As always, we remain cautious and advocate the following practice:

  • For strategic allocation (buy and hold) investors, ignore the current market behavior. Remember, as what we have emphasized numerous times, when you choose and commit to a strategic portfolio, you essentially know and commit that your investment horizon (or the time you need to utilize this capital) is 20 years or longer. As we pointed out, if your investments are those diversified (index) funds such as an S&P 500 index fund (VFINX, for example), you know your money is in some solid ‘business’ that eventually (20 years later) will deliver some reasonable returns. As long as you are comfortable with this thesis, you should sit tight and forget about the current gyration.
  • For tactical investors, again, you have to ignore the current market noise. Furthermore, you should follow your strategy rigorously, especially in a time like this. Human emotion, both optimistic and pessimistic, and human desire, both greedy and fearful, are your worst enemies. This has been shown to be true time and time again.

Stock valuation is still extremely high by historical standard. For the moment, we believe it’s prudent to be cautious while riding on market uptrend. However how serious a correction might be, we have confidence in the US economy in the long term and thus in the stocks in aggregate. We just need to manage through interim losses carefully.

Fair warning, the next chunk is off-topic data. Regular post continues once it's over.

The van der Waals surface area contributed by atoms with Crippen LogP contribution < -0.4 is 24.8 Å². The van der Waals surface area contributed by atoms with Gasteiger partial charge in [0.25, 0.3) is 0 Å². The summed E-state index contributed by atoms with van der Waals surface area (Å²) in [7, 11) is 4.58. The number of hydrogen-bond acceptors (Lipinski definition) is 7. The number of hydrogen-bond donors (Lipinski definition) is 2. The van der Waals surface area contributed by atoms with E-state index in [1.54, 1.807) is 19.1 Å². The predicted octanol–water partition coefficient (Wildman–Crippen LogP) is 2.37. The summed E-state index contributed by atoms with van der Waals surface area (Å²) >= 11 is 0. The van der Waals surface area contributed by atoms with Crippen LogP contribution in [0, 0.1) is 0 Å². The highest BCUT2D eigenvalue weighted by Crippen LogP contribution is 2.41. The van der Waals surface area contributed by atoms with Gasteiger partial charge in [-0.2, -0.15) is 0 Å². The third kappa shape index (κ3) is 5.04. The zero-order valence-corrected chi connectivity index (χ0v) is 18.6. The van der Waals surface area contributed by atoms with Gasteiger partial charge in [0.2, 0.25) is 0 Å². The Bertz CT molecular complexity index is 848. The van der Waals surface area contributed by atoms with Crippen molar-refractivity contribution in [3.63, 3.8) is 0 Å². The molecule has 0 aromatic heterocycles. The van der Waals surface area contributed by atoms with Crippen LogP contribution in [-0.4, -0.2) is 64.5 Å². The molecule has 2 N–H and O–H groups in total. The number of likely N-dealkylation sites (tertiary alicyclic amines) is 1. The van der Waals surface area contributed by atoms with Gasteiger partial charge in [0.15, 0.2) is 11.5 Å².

We again would like to emphasize that for any new investor and new money, the best way to step into this kind of markets is through dollar cost average (DCA), i.e. invest and/or follow a model portfolio in several phases (such as 2 or 3 months) instead of the whole sum at one shot.

Enjoy Newsletter

How can we improve this newsletter? Please take our survey 

–Thanks to those who have already contributed — we appreciate it.

Latest Articles

Any investment in securities including mutual funds, ETFs, closed end funds, stocks and any other securities could lose money over any period of time. All investments involve risk. Losses may exceed the principal invested. Past performance is not an indicator of future performance. There is no guarantee for future results in your investment and any other actions based on the information provided on the website including, but not limited to, strategies, portfolios, articles, performance data and results of any tools. All rights are reserved and enforced. By accessing the website, you agree not to copy and redistribute the information provided herein without the explicit consent from MyPlanIQ.